High-end kids' clothing for ages newborn to 12 years rules here. That means designer labels, boutique merchandise, trunk show samples, and even handmade goods. Thousands of items are for sale at Little Lavender from brands such as Remember Nguyen, Anavini, Silly Goose, Hannah Kate, Lollipop Laundry, and more. The site does not accept popular brands such as Gap and Gymboree and most certainly not Kmart or Walmart house brands. Consigners net 45 percent of the listed price. If the item doesn't sell within 60 days, the price drops 20 to 30 percent; after 90 days, the item is sent back at the seller's expense or donated (rejected items likewise go to local charities). Shipping goods for consignment requires an email exchange with the vendor. For shoppers looking for something specific, the site may be hard to navigate. Outgoing shipping costs $5.50 to $8.50.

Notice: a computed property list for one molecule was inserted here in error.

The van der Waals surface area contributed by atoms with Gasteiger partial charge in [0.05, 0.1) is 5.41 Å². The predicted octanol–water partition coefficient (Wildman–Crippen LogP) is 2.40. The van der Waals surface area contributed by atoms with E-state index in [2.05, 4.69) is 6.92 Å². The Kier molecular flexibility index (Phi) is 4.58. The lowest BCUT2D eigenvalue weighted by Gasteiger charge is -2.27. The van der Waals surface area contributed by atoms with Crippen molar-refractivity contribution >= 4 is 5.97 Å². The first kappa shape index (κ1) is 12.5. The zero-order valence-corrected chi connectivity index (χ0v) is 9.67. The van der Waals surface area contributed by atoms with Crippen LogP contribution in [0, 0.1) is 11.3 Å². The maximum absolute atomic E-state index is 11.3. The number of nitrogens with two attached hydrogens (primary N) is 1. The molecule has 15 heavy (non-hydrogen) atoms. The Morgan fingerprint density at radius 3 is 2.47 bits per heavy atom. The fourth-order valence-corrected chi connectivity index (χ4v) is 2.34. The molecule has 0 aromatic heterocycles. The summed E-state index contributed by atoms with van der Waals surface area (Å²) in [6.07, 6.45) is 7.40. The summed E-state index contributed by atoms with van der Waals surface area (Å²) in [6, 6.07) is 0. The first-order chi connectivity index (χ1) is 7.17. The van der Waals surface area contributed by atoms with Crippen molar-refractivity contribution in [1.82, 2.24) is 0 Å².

This site is keen to build its inventory of designer duds but accepts "mainstream" (e.g., Chaps, Disney, Faded Glory), "premium" (e.g., American Apparel, Crazy 8, OshKosh B'gosh), and "upscale" (e.g., Nautica, Kissy Kissy, Crewcuts by J. Crew) merchandise. It stocks new and like-new kids' clothing and shoes for ages newborn to 14. The owners of Kidz Outfitters are currently in transit from Alaska to a new base in the lower 48, and once business resumes, consigners can send in items for resale at no cost. The site pays sellers 40 percent of the listing price post-sale, and sellers can cash out or earn a 25 percent credit bonus.